transactions with an essentially civil flavour may in
appropriate situations fall for quashing where parties
have settled the dispute;

(ix) In such a case, the High Court may quash the
criminal proceeding if in view of the compromise
between the disputants, the possibility of a conviction is
remote and the continuation of a criminal proceeding
would cause oppression and prejudice; and

(x) There is yet an exception to the principle set out in
propositions (viii) and

(ix) above. Economic offences involving the financial
and economic well-being of the state have implications
which lie beyond the domain of a mere dispute between
private disputants. The High Court would be justified in
declining to quash where the offender is involved in an
activity akin to a financial or economic fraud or
misdemeanour. The consequences of the act complained
of upon the financial or economic system will weigh in

6 of 8
06-05-2018 13:16:36 :::
Crl. Misc. M-8565-2014 -7-

the balance.”

8. This High Court too in Jasvir Kaur and another vs.

Manpreet Kaur, CRM-M-29792 of 2011, decided on 01.04.2015 and Amit

Aggarwal and others vs. Sanjay Aggarwal and others, CRM-M-36736 of

2014, decided on 31.05.2016, has allowed the petitions under Section 482

Cr.P.C. and quashed the complaints filed under the DV Act, holding them to

be an abuse of process of law.

9. In the case in hand, the marriage between the respondent-

complainant and the petitioners’ son was solemnized on 04.03.2010 and

thereafter, they started living separately from the petitioners herein in a

rented accommodation and also taken away all the dowry articles/goods

related to them and also sworn a joint affidavit to this effect before the

Executive Magistrate, Ludhiana on 07.09.2011 (Annexure P-2). In the said

joint affidavit dated 07.09.2011, it is clearly mentioned that the respondent-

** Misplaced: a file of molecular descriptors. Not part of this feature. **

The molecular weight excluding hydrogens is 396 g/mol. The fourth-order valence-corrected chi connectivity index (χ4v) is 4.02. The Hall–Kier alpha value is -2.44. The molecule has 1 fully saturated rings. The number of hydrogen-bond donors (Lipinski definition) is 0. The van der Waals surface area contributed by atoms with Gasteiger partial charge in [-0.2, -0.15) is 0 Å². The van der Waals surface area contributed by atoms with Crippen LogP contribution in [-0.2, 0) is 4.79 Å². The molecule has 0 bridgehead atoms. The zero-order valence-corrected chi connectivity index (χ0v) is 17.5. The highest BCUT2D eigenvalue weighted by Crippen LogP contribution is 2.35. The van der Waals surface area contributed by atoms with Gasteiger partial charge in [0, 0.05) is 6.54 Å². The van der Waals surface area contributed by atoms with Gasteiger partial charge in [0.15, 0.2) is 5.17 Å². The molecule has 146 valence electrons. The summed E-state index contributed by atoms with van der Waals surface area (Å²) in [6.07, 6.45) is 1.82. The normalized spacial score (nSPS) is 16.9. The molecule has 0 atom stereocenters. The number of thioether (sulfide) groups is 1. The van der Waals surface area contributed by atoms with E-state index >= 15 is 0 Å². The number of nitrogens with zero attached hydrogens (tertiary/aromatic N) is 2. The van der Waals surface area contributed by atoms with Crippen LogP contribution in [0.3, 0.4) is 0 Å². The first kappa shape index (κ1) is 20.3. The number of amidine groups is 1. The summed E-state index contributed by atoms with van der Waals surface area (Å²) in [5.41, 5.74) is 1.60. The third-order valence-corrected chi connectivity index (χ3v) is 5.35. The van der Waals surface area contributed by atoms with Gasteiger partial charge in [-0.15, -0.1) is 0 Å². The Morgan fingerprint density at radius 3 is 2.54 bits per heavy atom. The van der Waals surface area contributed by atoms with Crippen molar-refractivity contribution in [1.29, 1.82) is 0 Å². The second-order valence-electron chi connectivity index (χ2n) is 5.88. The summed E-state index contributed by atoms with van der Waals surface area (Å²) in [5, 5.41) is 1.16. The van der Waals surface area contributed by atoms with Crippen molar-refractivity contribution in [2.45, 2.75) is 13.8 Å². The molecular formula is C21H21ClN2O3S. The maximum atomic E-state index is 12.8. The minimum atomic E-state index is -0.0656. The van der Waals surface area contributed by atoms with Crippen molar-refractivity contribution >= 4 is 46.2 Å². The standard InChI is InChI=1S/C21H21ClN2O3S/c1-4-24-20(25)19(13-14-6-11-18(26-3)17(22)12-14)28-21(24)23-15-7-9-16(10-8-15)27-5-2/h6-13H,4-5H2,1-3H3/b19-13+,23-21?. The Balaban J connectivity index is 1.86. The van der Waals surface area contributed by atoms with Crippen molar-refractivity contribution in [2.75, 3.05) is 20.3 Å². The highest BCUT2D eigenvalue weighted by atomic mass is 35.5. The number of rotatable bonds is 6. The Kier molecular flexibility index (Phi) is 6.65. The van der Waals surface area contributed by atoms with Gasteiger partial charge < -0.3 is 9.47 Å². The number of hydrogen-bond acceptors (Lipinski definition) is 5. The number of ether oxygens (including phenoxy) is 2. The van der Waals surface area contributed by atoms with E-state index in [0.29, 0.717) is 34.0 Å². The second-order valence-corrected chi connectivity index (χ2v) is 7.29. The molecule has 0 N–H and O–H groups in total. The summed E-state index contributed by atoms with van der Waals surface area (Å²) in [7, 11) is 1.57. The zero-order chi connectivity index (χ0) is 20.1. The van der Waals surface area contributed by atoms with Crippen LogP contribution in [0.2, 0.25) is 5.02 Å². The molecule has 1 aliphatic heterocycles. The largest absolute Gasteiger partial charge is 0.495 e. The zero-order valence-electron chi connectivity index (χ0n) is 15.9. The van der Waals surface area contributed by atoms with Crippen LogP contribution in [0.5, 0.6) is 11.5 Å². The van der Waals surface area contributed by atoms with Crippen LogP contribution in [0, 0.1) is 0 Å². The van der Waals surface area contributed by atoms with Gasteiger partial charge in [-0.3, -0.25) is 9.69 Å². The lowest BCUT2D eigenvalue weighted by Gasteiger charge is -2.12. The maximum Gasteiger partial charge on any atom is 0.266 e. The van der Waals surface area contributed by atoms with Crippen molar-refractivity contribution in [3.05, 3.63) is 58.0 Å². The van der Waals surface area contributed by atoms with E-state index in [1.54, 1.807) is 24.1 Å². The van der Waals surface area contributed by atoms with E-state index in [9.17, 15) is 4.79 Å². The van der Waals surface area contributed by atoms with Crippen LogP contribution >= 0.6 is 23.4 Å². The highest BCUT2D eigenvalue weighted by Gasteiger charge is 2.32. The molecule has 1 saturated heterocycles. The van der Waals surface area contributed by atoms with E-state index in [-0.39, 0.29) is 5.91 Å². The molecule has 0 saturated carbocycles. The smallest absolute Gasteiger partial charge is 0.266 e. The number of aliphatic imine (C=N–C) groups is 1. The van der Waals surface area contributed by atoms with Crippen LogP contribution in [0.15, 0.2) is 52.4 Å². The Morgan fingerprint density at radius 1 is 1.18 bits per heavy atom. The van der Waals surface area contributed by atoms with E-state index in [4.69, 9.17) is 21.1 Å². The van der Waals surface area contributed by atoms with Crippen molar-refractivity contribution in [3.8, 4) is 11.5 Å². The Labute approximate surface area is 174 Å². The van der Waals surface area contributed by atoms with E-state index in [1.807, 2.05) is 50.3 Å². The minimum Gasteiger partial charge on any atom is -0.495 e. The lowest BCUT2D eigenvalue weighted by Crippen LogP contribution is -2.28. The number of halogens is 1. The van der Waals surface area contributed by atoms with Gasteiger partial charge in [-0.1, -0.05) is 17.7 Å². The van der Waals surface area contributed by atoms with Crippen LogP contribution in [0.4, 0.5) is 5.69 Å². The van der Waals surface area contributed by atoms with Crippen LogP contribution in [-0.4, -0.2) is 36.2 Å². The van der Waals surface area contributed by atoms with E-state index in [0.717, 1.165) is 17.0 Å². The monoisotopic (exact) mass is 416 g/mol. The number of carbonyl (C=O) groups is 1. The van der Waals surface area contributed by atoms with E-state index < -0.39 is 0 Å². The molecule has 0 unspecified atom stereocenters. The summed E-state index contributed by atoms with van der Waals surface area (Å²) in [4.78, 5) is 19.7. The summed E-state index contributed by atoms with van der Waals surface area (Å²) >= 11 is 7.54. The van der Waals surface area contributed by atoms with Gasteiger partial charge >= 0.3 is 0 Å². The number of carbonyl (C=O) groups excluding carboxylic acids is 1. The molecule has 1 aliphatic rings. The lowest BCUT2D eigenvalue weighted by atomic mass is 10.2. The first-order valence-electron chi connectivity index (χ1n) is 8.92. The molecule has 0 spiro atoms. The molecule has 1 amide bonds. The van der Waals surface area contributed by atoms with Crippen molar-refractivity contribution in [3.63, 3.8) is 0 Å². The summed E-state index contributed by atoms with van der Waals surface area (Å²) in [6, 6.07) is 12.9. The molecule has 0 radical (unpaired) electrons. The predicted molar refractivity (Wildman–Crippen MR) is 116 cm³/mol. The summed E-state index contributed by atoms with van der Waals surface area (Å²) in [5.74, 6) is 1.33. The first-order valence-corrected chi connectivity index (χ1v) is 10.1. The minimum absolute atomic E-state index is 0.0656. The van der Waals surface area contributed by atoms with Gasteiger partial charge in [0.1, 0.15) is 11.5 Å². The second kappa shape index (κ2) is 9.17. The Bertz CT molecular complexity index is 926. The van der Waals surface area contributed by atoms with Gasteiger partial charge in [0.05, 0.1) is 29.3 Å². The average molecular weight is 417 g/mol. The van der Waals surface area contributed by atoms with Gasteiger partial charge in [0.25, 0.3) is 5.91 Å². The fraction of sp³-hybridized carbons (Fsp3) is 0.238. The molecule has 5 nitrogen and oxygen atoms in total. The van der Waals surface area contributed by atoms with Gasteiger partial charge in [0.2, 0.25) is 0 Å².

complainant and the petitioners’ son have left with no concern with the

petitioners herein. It is also mentioned therein that as per compromise dated

09.07.2011, all her ornaments have been received by the respondent-

complainant, apart from dowry articles/istridhan. It is further mentioned

therein that the respondent-complainant and her husband have separated

their mess and residence from petitioner No.1. Till the time, the respondent-

complainant and her husband separate from the petitioners herein, there is

no complaint of domestic violence made by the respondent-complainant.

This court has also minutely gone through the complaint filed by the

respondent-complainant under the DV Act (Annexure P-1) which does not

find mention any allegations qua the petitioners herein either specific or

7 of 8
06-05-2018 13:16:36 :::
Crl. Misc. M-8565-2014 -8-

general, which forced the respondent-complainant to invoke the provisions

of the DV Act qua the petitioners herein. Moreover, no reply has been filed

on behalf of the respondent-complainant to the instant petition and even

despite several opportunities being granted, no one put in appearance on

behalf of the respondent-complainant to address arguments on her behalf.

Therefore, from the averments made in the complaint itself, it is abundantly

clear that there is no reference as to how and in what manner, a domestic

relationship exists between the respondent-complainant and the petitioners

herein as defined in Section 2 (f) of the DV Act. Consequently, the

complaint filed under the DV Act is clearly not maintainable against

petitioners herein.

10. In view of the foregoing discussion and ratio of law, the

petition in hand stands allowed. Consequently, the complaint filed under the

DV Act along with all the subsequent proceedings arising out of the same,

including the impugned summoning order, are hereby quashed qua the

petitioners herein.

(JAISHREE THAKUR)
April 23, 2018 JUDGE
vijay saini

Whether speaking/reasoned Yes/No
Whether reportable Yes/No

8 of 8
06-05-2018 13:16:36 :::

Leave a Reply

Your email address will not be published. Required fields are marked *

Copyright © 2020 SC and HC Judgments Online at MyNation
×

Free Legal Help, Just WhatsApp Away

MyNation HELP line

We are Not Lawyers, but No Lawyer will give you Advice like We do

Please read Group Rules – CLICK HERE, If You agree then Please Register CLICK HERE and after registration  JOIN WELCOME GROUP HERE

We handle Women Centric biased laws like False Sectioin 498A IPC, Domestic Violence(DV ACT), Divorce, Maintenance, Alimony, Child Custody, HMA 24, 125 CrPc, 307, 312, 313, 323, 354, 376, 377, 406, 420, 497, 506, 509; TEP, RTI and many more…

MyNation FoundationMyNation FoundationMyNation Foundation